We wanted to identify what families experience as challenges, how important framing the problem is and to what extent ‘problems’ or ‘challenges’ were resolved by the provision of whole family support.

Dr Gary Clapton from the University of Edinburgh Social Work Department supported a knowledge fellowship to evidence the impact of whole family approach. Thirty five out of forty families agreed to take part. Ten parents were interviewed and views from children and young people were gathered via questionnaires. Data was gathered at the beginning of the support and nine months into the support.

Whole family support is defined through Circle’s practice principles as:

  • Identifying individual and family strengths and solutions
  • Working with the whole family
  • Seeing the whole person (social pedagogy)
  • Working across systems e.g. parent/child, family, school, community, society
  • Building social capital to sustain change
  • Ethics of care
  • Positively involving fathers
  • Strengthening families improves children’s wellbeing

The whole family approach is delivered on an assertive outreach basis through one-to-one work with family members in their own right, group work with family members, advocacy and through modelling (social learning).

What we found out:

  • There were numerous sets of challenges for families reflecting the complexity of lived experience; some could be identified as themes across families (see table below).

  • Referrers (21%), parents (22%), and family outreach workers (22%) all broadly agreed to the same extent that parenting support was a top priority.
  • Referrers however tended to see children’s emotional or behavioural support (24%) and parental drug or alcohol use (18%) as the main priorities at referral.
  • Parents tended to see mothers’ mental health (26%), parental drug or alcohol use (21%) and housing and living conditions (19%) as the main priorities, followed by children’s emotional and behavioural support (18%).
  • If housing and living conditions (19%) and benefits and debt (12%) are added together to represent family resources (31%) this becomes the top priority of the families.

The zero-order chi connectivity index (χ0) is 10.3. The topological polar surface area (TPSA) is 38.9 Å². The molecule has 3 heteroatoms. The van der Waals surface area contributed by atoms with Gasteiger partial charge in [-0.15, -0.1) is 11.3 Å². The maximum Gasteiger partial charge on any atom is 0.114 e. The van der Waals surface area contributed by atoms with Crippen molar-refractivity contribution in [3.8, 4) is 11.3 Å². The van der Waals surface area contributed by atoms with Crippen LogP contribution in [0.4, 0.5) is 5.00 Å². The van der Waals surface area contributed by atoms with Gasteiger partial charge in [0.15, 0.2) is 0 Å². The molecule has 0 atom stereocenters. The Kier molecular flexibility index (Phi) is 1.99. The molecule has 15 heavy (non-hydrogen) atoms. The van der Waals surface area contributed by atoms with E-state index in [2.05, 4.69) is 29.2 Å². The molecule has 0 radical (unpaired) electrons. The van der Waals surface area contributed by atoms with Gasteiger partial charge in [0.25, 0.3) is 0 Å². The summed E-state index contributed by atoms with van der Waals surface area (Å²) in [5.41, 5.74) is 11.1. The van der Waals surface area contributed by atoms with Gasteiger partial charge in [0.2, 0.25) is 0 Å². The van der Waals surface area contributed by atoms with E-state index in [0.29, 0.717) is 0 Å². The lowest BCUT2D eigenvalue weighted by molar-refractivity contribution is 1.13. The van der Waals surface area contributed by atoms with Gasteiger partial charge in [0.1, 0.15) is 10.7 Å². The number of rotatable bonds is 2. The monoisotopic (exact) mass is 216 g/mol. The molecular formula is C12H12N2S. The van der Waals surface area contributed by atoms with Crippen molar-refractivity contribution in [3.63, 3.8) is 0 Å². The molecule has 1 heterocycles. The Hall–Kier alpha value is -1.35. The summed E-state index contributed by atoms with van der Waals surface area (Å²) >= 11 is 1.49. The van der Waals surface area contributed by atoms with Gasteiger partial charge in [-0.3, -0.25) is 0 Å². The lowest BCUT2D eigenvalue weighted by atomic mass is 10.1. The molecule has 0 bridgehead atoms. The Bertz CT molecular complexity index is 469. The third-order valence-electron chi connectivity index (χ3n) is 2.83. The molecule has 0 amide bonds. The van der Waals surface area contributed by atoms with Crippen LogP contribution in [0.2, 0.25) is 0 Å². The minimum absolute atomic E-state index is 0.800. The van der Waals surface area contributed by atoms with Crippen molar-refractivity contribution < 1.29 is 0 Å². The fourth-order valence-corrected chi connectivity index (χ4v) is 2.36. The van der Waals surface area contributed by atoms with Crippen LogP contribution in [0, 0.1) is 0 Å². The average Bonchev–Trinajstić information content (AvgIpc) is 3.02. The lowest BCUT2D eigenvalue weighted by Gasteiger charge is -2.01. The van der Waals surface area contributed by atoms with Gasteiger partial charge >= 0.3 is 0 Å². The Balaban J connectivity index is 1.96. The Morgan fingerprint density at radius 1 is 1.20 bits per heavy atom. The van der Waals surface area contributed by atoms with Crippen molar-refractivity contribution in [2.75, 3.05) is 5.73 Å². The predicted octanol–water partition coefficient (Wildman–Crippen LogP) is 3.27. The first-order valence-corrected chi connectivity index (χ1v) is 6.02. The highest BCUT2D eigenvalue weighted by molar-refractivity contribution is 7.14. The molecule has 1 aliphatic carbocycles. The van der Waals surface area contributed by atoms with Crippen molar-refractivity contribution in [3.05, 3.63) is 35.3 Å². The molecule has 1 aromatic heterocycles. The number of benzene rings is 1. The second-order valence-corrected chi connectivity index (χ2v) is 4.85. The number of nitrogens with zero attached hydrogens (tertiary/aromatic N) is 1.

• Circle family outreach workers (21%) and parents (18%) both thought family activities in the community and social isolation (14% and 11% respectively) were the next most important.
  • Fathers’ health was under-reported on at the point of referral (2%).
  • Experiences of domestic abuse were also under-reported at the point of referral (4%).
  • During the interviews parents identified multiple layers of relationship difficulties (within families, communities and with agencies); poor health, experience of stigma and substantial loss came up often.
  • Of the ‘problems’, 43% of families resolved all the ‘referring’ problems, 40% resolved most or part of their problems and 17% had resolved some of their problems, but had one or two problems with no change at nine months.

So what actually worked?

  • Emotional support and commitment, e.g. going the extra mile
  • Practical and material support, e.g. bedding, furniture, cooking, being ‘chummed’
  • Connecting with GPs, nurseries, schools, welfare benefits, housing and childcare
  • Connecting with drug, alcohol and mental health services & checking your understanding
  • Ensuring parents’ voices were heard when social work were involved
  • Listening and communicating better in family relationships
  • Improving your confidence as a parent and helping with boundaries and routines
  • Encouraging time spent with children and active listening

What was important about the Circle Workers?

  • Having someone to talk to
  • They are genuine and not ‘judgy’
  • They are straightforward and positive
  • They are there through ups and downs
  • They get on with children too
  • They go above and beyond